Cleaning is done by first removing any oil, metal or organic material from the surface. For our purposes a solvent cleaning and soaking for 30 minutes in a 5% by weight solution of sodium hydroxide at 160 to 180°F will do the job. It is very important that this cleaning be done first otherwise the acid will react with the greases and prevent the passivation process.

Next rinse the plates and then soak the plates in a 10% by weight solution of citric acid for 30 at 150F. While nitric-acid-based solutions can be used, citric acid passivation is the preferred solution because it avoids the use of mineral acids, and the disposal problems associated with mineral acids. Citric acid is considered environmentally friendly. It is important not to use excessive bath temperature, or exceed the recommended immersion time. Also be careful with contamination. Citric acid is more prone to “flash attack” than nitric acid but in my opinion the safety issues outweigh this drawback and can be controlled by following these rules. Some citric acid products contain corrosion inhibitors and wetting that reportedly reduce flash attack.

Flash attack also occurs when the passitating solution is contaminated with high levels of chlorides. Chlorides in tap water are usually low enough. It is recommended that water with 50 ppm or less be used for rising but several hundred ppm can usually be tolerated. If you are concerned, you may wish to obtain an analysis from your water company.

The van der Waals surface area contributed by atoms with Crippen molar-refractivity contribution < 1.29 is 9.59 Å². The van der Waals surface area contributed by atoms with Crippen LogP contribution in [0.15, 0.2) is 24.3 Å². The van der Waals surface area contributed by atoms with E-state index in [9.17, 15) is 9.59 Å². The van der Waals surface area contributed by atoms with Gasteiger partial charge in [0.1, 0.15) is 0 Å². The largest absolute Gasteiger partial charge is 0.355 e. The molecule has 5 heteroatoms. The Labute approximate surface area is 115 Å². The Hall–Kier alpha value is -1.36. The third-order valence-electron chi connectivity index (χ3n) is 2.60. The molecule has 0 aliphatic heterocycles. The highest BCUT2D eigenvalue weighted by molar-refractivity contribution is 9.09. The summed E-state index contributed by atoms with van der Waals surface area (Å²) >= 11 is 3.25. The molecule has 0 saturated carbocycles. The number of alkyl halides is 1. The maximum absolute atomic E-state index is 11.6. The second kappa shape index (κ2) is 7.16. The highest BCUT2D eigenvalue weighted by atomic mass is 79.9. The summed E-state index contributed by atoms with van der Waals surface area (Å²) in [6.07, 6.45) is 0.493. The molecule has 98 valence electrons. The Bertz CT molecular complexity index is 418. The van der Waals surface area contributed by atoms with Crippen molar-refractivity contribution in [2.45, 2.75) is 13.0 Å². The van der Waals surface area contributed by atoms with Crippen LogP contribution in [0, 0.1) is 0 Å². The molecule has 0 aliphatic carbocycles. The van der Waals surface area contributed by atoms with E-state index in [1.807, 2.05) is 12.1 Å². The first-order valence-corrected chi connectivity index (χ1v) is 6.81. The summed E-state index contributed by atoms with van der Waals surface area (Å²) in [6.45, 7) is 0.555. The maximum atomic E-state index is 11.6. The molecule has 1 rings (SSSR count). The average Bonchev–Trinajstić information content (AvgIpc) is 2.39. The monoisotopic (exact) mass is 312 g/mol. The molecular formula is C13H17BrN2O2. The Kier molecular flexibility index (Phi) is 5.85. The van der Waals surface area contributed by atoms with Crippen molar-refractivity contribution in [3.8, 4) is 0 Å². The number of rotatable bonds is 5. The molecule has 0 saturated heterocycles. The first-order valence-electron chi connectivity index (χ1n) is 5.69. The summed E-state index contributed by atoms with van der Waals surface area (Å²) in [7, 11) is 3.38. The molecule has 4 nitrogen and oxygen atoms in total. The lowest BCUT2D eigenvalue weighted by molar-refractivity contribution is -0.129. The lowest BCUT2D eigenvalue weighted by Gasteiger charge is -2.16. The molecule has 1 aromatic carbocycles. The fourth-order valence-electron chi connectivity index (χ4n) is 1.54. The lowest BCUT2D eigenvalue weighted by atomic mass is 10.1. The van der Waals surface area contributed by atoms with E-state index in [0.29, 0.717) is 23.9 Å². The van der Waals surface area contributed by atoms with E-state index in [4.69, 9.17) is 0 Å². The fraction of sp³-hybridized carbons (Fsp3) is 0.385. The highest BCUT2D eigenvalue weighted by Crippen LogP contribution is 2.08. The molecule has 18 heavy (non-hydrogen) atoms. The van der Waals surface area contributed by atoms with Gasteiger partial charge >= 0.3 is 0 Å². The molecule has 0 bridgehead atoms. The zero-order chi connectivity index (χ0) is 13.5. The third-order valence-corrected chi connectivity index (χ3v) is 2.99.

Flash attack is evident by a heavily etched or darkened surface instead of the desired oxide film with a shiny, clean, corrosion-resisting surface that passivation is designed to optimize. Sodium dichromate can also be added to the rinse to reduce the chance of flash attack After Passivating the plates rinse and soak once more in a clean sodium hydroxide solution for 30 minutes to neutralize the acid then and dry. That’s it. Now your plates are ready. After all this work you will not want to touch those plates so be sure to wear clean gloves.

Bob Campbell

I love the smell of hho in the morning.

Wednesday, October 22, 2008

Throwing in the towel on the Campbell Gasket

I’m throwing in the towel on the Campbell Gasket. I can’t make these gaskets thin enough and I fully endorse the Mars Gasket. I can’t get enough current, and the efficiency dropped so far that there was no reason to even try measuring it.